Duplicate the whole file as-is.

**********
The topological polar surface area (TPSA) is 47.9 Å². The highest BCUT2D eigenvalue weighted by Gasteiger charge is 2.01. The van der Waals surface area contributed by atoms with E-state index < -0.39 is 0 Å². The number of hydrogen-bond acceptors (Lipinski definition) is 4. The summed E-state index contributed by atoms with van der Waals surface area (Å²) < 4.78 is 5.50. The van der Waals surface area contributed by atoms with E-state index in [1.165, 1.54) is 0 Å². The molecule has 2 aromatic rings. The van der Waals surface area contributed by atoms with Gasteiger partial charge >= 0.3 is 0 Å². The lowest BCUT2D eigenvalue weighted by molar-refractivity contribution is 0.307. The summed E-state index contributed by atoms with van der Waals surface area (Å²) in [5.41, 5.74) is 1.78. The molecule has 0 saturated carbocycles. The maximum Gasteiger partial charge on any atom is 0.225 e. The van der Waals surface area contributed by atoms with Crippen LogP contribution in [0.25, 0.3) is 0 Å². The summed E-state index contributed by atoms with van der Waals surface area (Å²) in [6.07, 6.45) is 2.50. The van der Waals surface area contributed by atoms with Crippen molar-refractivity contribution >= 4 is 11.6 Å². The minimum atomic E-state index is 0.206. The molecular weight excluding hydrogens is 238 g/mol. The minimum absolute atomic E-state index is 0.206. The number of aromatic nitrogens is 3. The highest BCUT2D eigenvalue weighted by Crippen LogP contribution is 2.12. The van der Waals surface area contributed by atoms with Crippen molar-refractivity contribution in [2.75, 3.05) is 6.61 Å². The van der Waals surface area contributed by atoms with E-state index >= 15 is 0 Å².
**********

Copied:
The topological polar surface area (TPSA) is 47.9 Å². The highest BCUT2D eigenvalue weighted by Gasteiger charge is 2.01. The van der Waals surface area contributed by atoms with E-state index < -0.39 is 0 Å². The number of hydrogen-bond acceptors (Lipinski definition) is 4. The summed E-state index contributed by atoms with van der Waals surface area (Å²) < 4.78 is 5.50. The van der Waals surface area contributed by atoms with E-state index in [1.165, 1.54) is 0 Å². The molecule has 2 aromatic rings. The van der Waals surface area contributed by atoms with Gasteiger partial charge >= 0.3 is 0 Å². The lowest BCUT2D eigenvalue weighted by molar-refractivity contribution is 0.307. The summed E-state index contributed by atoms with van der Waals surface area (Å²) in [5.41, 5.74) is 1.78. The molecule has 0 saturated carbocycles. The maximum Gasteiger partial charge on any atom is 0.225 e. The van der Waals surface area contributed by atoms with Crippen LogP contribution in [0.25, 0.3) is 0 Å². The summed E-state index contributed by atoms with van der Waals surface area (Å²) in [6.07, 6.45) is 2.50. The van der Waals surface area contributed by atoms with Crippen molar-refractivity contribution >= 4 is 11.6 Å². The minimum atomic E-state index is 0.206. The molecular weight excluding hydrogens is 238 g/mol. The minimum absolute atomic E-state index is 0.206. The number of aromatic nitrogens is 3. The highest BCUT2D eigenvalue weighted by Crippen LogP contribution is 2.12. The van der Waals surface area contributed by atoms with Crippen molar-refractivity contribution in [2.75, 3.05) is 6.61 Å². The van der Waals surface area contributed by atoms with E-state index >= 15 is 0 Å².